Neighbor Anthony diSarro noted that ‘Avery Road, if you’ve been there, is mostly a dirt road,” and wondered about the effect of 18-to-24 months of truck activity on the tranquility of the area. People in the area tend to keep their speed down on Avery Road, he said, but “my experience is contractors don’t do that.”
Robin Arditi said she looks at the Planning Board as “the safeguard to protect Garrison” and preserve the quality of life of its residents. She admitted to being “very very disturbed” by the description of the new building, which she described as “a warehouse…a translucent warehouse.” Noting incorrectly that the Spanus had 150 acres (they have 49-plus acres) she concluded, “Frankly I think this is a travesty.”
Nancy Olnick Spanu, who had sat quietly near the front with her husband during the entire meeting, then took the microphone to reassure the crowd that “we feel the same way as the rest of the neighbors.” She and her husband share their values, she said, and their vision of Avery Road. She concluded by saying that they would never do anything to disrupt that, at which point Ken Hoff, who was sitting near the microphone, quipped, “So you’re withdrawing your application?”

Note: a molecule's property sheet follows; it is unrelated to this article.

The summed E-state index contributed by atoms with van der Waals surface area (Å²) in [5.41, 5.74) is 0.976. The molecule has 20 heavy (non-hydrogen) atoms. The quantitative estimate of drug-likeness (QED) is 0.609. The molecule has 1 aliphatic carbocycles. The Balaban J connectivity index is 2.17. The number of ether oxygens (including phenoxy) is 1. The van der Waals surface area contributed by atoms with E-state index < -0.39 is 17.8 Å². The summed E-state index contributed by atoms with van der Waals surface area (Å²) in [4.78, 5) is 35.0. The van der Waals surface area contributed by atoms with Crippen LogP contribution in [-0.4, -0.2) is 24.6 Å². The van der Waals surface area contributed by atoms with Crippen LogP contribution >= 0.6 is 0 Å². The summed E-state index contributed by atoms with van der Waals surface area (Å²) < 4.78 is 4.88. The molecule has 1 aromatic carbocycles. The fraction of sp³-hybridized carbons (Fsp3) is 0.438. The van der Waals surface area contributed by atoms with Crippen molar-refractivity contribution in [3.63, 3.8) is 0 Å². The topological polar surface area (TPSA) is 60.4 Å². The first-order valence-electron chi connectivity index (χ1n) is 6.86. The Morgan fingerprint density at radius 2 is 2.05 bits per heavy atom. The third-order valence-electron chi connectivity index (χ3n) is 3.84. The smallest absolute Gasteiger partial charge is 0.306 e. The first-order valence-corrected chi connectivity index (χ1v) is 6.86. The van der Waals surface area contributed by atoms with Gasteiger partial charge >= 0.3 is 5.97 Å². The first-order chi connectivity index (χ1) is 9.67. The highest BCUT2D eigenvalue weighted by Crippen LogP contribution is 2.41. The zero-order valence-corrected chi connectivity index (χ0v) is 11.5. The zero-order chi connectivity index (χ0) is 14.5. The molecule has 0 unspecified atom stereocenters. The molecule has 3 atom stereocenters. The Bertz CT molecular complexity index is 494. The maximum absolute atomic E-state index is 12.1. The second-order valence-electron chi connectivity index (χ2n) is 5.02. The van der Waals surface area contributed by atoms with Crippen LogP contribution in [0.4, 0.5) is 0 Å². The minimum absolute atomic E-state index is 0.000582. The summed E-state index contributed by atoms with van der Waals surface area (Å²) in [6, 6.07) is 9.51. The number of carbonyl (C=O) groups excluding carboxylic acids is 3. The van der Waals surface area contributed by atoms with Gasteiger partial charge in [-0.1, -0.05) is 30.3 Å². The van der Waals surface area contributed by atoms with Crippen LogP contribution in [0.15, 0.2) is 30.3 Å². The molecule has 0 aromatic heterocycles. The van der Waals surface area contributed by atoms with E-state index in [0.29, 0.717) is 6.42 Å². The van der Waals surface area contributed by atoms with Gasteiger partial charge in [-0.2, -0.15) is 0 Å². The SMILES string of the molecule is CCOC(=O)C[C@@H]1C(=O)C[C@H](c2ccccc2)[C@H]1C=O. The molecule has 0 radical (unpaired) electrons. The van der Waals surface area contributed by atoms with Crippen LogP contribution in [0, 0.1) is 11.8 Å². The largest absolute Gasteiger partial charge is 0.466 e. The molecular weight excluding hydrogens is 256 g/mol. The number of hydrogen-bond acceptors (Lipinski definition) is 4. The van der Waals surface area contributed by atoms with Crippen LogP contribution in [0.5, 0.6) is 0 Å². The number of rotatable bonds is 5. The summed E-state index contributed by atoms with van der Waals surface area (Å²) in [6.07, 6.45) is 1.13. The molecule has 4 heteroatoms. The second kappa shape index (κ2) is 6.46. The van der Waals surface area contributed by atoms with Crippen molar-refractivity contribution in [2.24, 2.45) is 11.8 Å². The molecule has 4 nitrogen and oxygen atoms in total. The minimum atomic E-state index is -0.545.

Neighbor Barbara DeSilva, who is already dealing with “disruption” of the property because of road work, said that “it’s a historic district and we have to protect our roads and the character of our land.”
Last to speak was Lithgow Osborne, who began by saying “I’m a little envious: I want a job at your place [so he could live in what was being described as ‘staff quarters.”] Adding that no floor plans had been made public, he added, “It clearly is not a residence…what is going on here? Sixteen thousand square feet? Its’ big!”
Chairman Leonard noted that it was almost 9 o’clock and there was a full agenda, so the balance of the discussion was left for next month’s meeting.